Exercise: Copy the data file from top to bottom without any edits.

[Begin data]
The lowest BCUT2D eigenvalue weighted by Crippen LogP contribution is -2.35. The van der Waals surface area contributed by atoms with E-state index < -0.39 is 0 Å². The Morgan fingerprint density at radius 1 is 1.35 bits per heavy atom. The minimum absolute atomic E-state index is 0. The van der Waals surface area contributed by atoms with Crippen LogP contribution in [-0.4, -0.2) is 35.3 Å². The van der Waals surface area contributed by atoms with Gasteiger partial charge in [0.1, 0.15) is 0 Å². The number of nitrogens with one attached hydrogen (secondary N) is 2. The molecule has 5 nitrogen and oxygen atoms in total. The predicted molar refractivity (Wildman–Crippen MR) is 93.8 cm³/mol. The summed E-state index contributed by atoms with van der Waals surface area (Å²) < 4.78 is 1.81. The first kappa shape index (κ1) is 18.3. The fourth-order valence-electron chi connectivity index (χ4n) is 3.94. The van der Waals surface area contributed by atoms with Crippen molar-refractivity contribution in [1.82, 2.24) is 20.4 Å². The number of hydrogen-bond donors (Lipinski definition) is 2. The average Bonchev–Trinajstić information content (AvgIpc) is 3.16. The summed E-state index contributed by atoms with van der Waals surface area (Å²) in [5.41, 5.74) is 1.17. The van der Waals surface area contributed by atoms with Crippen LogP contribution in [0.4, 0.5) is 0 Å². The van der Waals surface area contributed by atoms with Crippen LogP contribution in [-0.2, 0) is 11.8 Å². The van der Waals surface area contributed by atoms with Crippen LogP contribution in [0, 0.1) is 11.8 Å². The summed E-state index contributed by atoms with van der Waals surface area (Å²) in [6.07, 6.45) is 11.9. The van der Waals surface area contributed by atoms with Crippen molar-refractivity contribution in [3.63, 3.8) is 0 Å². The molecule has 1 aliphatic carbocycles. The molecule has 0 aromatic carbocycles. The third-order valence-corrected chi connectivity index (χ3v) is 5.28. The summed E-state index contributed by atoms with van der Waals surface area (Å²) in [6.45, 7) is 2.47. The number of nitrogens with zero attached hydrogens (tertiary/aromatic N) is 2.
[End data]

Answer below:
The lowest BCUT2D eigenvalue weighted by Crippen LogP contribution is -2.35. The van der Waals surface area contributed by atoms with E-state index < -0.39 is 0 Å². The Morgan fingerprint density at radius 1 is 1.35 bits per heavy atom. The minimum absolute atomic E-state index is 0. The van der Waals surface area contributed by atoms with Crippen LogP contribution in [-0.4, -0.2) is 35.3 Å². The van der Waals surface area contributed by atoms with Gasteiger partial charge in [0.1, 0.15) is 0 Å². The number of nitrogens with one attached hydrogen (secondary N) is 2. The molecule has 5 nitrogen and oxygen atoms in total. The predicted molar refractivity (Wildman–Crippen MR) is 93.8 cm³/mol. The summed E-state index contributed by atoms with van der Waals surface area (Å²) < 4.78 is 1.81. The first kappa shape index (κ1) is 18.3. The fourth-order valence-electron chi connectivity index (χ4n) is 3.94. The van der Waals surface area contributed by atoms with Crippen molar-refractivity contribution in [1.82, 2.24) is 20.4 Å². The number of hydrogen-bond donors (Lipinski definition) is 2. The average Bonchev–Trinajstić information content (AvgIpc) is 3.16. The summed E-state index contributed by atoms with van der Waals surface area (Å²) in [5.41, 5.74) is 1.17. The van der Waals surface area contributed by atoms with Crippen LogP contribution in [0.4, 0.5) is 0 Å². The van der Waals surface area contributed by atoms with Crippen LogP contribution in [-0.2, 0) is 11.8 Å². The van der Waals surface area contributed by atoms with Crippen LogP contribution in [0, 0.1) is 11.8 Å². The summed E-state index contributed by atoms with van der Waals surface area (Å²) in [6.07, 6.45) is 11.9. The van der Waals surface area contributed by atoms with Crippen molar-refractivity contribution in [3.63, 3.8) is 0 Å². The molecule has 1 aliphatic carbocycles. The molecule has 0 aromatic carbocycles. The third-order valence-corrected chi connectivity index (χ3v) is 5.28. The summed E-state index contributed by atoms with van der Waals surface area (Å²) in [6.45, 7) is 2.47. The number of nitrogens with zero attached hydrogens (tertiary/aromatic N) is 2.